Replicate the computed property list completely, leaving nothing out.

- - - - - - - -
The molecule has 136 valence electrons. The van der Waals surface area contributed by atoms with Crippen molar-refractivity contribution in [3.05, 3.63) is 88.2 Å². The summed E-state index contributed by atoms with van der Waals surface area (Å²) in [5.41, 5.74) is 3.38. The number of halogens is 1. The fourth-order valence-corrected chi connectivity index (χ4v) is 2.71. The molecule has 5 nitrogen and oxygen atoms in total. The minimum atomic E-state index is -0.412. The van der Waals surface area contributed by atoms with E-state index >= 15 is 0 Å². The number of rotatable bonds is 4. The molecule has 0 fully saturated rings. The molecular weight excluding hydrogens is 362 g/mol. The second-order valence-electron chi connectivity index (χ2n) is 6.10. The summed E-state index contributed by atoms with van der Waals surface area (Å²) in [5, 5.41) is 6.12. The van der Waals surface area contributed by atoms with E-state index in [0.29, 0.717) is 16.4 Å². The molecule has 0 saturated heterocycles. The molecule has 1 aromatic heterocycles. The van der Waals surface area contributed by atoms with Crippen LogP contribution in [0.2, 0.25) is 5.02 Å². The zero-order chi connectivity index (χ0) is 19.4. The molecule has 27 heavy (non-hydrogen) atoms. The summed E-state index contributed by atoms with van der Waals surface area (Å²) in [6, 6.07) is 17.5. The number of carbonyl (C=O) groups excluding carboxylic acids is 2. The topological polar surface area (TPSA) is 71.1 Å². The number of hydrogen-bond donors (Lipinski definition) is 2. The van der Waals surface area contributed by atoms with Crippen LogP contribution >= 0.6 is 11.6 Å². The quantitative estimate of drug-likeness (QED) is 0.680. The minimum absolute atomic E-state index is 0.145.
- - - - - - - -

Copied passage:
The molecule has 136 valence electrons. The van der Waals surface area contributed by atoms with Crippen molar-refractivity contribution in [3.05, 3.63) is 88.2 Å². The summed E-state index contributed by atoms with van der Waals surface area (Å²) in [5.41, 5.74) is 3.38. The number of halogens is 1. The fourth-order valence-corrected chi connectivity index (χ4v) is 2.71. The molecule has 5 nitrogen and oxygen atoms in total. The minimum atomic E-state index is -0.412. The van der Waals surface area contributed by atoms with E-state index >= 15 is 0 Å². The number of rotatable bonds is 4. The molecule has 0 fully saturated rings. The molecular weight excluding hydrogens is 362 g/mol. The second-order valence-electron chi connectivity index (χ2n) is 6.10. The summed E-state index contributed by atoms with van der Waals surface area (Å²) in [5, 5.41) is 6.12. The van der Waals surface area contributed by atoms with E-state index in [0.29, 0.717) is 16.4 Å². The molecule has 0 saturated heterocycles. The molecule has 1 aromatic heterocycles. The van der Waals surface area contributed by atoms with Crippen LogP contribution in [0.2, 0.25) is 5.02 Å². The zero-order chi connectivity index (χ0) is 19.4. The molecule has 27 heavy (non-hydrogen) atoms. The summed E-state index contributed by atoms with van der Waals surface area (Å²) in [6, 6.07) is 17.5. The number of carbonyl (C=O) groups excluding carboxylic acids is 2. The topological polar surface area (TPSA) is 71.1 Å². The number of hydrogen-bond donors (Lipinski definition) is 2. The van der Waals surface area contributed by atoms with Crippen LogP contribution >= 0.6 is 11.6 Å². The quantitative estimate of drug-likeness (QED) is 0.680. The minimum absolute atomic E-state index is 0.145.